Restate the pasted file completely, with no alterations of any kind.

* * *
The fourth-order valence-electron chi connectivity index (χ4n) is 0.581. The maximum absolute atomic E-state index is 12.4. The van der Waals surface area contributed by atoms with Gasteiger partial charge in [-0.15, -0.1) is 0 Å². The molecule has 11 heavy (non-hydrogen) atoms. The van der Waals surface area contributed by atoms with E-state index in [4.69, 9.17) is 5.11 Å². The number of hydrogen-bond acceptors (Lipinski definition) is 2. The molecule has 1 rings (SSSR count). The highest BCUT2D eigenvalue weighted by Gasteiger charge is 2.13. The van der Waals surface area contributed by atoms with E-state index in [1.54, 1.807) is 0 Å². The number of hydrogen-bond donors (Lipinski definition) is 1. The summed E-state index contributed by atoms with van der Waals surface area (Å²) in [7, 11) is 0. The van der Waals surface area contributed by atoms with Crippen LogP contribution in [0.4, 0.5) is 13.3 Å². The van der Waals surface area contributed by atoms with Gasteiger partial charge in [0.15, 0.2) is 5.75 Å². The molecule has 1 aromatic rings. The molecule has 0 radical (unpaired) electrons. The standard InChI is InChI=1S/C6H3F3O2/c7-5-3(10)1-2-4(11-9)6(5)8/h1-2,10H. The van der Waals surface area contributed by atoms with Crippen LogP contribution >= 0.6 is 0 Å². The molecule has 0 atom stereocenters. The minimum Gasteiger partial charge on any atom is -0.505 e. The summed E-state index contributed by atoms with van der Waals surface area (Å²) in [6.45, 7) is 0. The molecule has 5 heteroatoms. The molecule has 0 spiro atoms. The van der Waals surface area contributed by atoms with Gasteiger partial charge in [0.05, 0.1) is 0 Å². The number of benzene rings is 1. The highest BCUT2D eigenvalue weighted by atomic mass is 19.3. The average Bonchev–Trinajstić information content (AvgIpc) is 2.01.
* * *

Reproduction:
The fourth-order valence-electron chi connectivity index (χ4n) is 0.581. The maximum absolute atomic E-state index is 12.4. The van der Waals surface area contributed by atoms with Gasteiger partial charge in [-0.15, -0.1) is 0 Å². The molecule has 11 heavy (non-hydrogen) atoms. The van der Waals surface area contributed by atoms with E-state index in [4.69, 9.17) is 5.11 Å². The number of hydrogen-bond acceptors (Lipinski definition) is 2. The molecule has 1 rings (SSSR count). The highest BCUT2D eigenvalue weighted by Gasteiger charge is 2.13. The van der Waals surface area contributed by atoms with E-state index in [1.54, 1.807) is 0 Å². The number of hydrogen-bond donors (Lipinski definition) is 1. The summed E-state index contributed by atoms with van der Waals surface area (Å²) in [7, 11) is 0. The van der Waals surface area contributed by atoms with Crippen LogP contribution in [0.4, 0.5) is 13.3 Å². The van der Waals surface area contributed by atoms with Gasteiger partial charge in [0.15, 0.2) is 5.75 Å². The molecule has 1 aromatic rings. The molecule has 0 radical (unpaired) electrons. The standard InChI is InChI=1S/C6H3F3O2/c7-5-3(10)1-2-4(11-9)6(5)8/h1-2,10H. The van der Waals surface area contributed by atoms with Crippen LogP contribution >= 0.6 is 0 Å². The molecule has 0 atom stereocenters. The minimum Gasteiger partial charge on any atom is -0.505 e. The summed E-state index contributed by atoms with van der Waals surface area (Å²) in [6.45, 7) is 0. The molecule has 5 heteroatoms. The molecule has 0 spiro atoms. The van der Waals surface area contributed by atoms with Gasteiger partial charge in [0.05, 0.1) is 0 Å². The number of benzene rings is 1. The highest BCUT2D eigenvalue weighted by atomic mass is 19.3. The average Bonchev–Trinajstić information content (AvgIpc) is 2.01.